The Nation's two-year colleges (2YCs) educate a substantial and rapidly growing number of undergraduate students, including a significant number of students in STEM fields. Furthermore, the racial, ethnic, and geographic diversity of students served by 2YCs make these institutions key entry points to STEM fields for students who have been historically underrepresented.
The Transforming Undergraduate Education in STEM of Two-Year Colleges (TUESTYC) project is developing and implementing a grant writing workshop and mentoring program for STEM faculty from 2YCs. Project components are designed to address the barriers to participation in TUES program faced by 2YC faculty. The overall goals of the project are to broaden awareness of the TUES program as a resource for 2YCs and to increase the number of TUES awards to these institutions. This project is extending the work of two previous projects by specifically targeting faculty from the disciplines of biology, engineering, and physics/astronomy. By enhancing participation of target faculty in the TUES program, the project is directly impacting 2YC faculty and students through improved curricula, pedagogy, and instrumentation. Furthermore, by broadening the TUES community to include institutions not previously represented, the project is seeking to further facilitate collaboration between 2YCs and the broader undergraduate STEM community.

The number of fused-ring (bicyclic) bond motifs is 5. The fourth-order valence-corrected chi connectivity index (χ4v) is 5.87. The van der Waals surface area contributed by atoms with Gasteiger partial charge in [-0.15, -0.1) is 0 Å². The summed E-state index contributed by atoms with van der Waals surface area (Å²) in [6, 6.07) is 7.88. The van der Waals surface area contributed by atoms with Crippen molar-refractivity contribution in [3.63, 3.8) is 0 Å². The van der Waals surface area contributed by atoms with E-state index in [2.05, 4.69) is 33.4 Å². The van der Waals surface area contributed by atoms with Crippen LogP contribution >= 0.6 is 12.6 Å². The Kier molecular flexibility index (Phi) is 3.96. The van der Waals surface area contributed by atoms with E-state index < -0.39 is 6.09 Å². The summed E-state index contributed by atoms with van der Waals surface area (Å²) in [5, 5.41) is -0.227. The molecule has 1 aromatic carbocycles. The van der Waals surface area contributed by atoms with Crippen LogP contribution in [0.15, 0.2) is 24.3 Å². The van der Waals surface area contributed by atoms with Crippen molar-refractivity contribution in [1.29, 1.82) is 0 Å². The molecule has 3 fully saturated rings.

The TUESTYC Project was designed to increase participation of two-year college faculty in NSF-funded grant programs, with a particular focus on participation in the Transforming Undergraduate Education in STEM (TUES) program. In service of this goal, the project carried out the following primary activities: Developed a workshop and mentoring model for faculty professional development designed to familiarize faculty with NSF funding opportunities, describe and illustrate the components that go into a successful grant proposal, overcome institutional barriers to seeking NSF funding, and assist participants to write and submit their own TUES proposal; Planned and implemented a 2.5 day grant writing workshop for two-year college faculty from a variety of STEM disciplines; Provided follow-up mentoring for workshop participants designed to help them write and submit proposals to the NSF TUES program in both May of 2011 and May of 2012; Developed and offered an on-line webinar version of our grant writing workshop (January 2014); Conducted a 1.5 day grant writing workshop for two-year college faculty in the Seattle area (June 0 2014); Completed a comprehensive external evaluation of the project that assessed the activities of the project and their effectiveness in advancing the projectâ€™s goals. The workshops and webinar professional development activities involved a total of 135 faculty over the course of the grant period. Of the fifty participants in the original 2011 workshop, thirty ultimately prepared and submitted TUES proposals in May 2011, exceeding the projects original goal. While only one of these proposals was funded, our evaluation data clearly document that participantsâ€™ familiarity with NSF programs, the grant writing process, and their own confidence to write a federal grant proposal was significantly enhanced by their involvement in this project. Finally, the project allowed us to identify a number of significant barriers that continue to limit participation of two-year college faculty in NSFâ€™s programs. These include a lack of faculty time for grant writing (due to heavy teaching loads), a lack of administrative support, a lack of collegial support due to small department size and/or few full time colleagues, lack of prior institutional experience seeking federal grant support, and the absence of an experienced campus grants office. Perhaps not surprisingly, we found that participants whose institutions had explicitly addressed these issues were much more likely to submit proposals than those who had not. Addressing these kinds of structural barriers remains a challenge to increasing participation of two-year colleges in NSF-funded programs.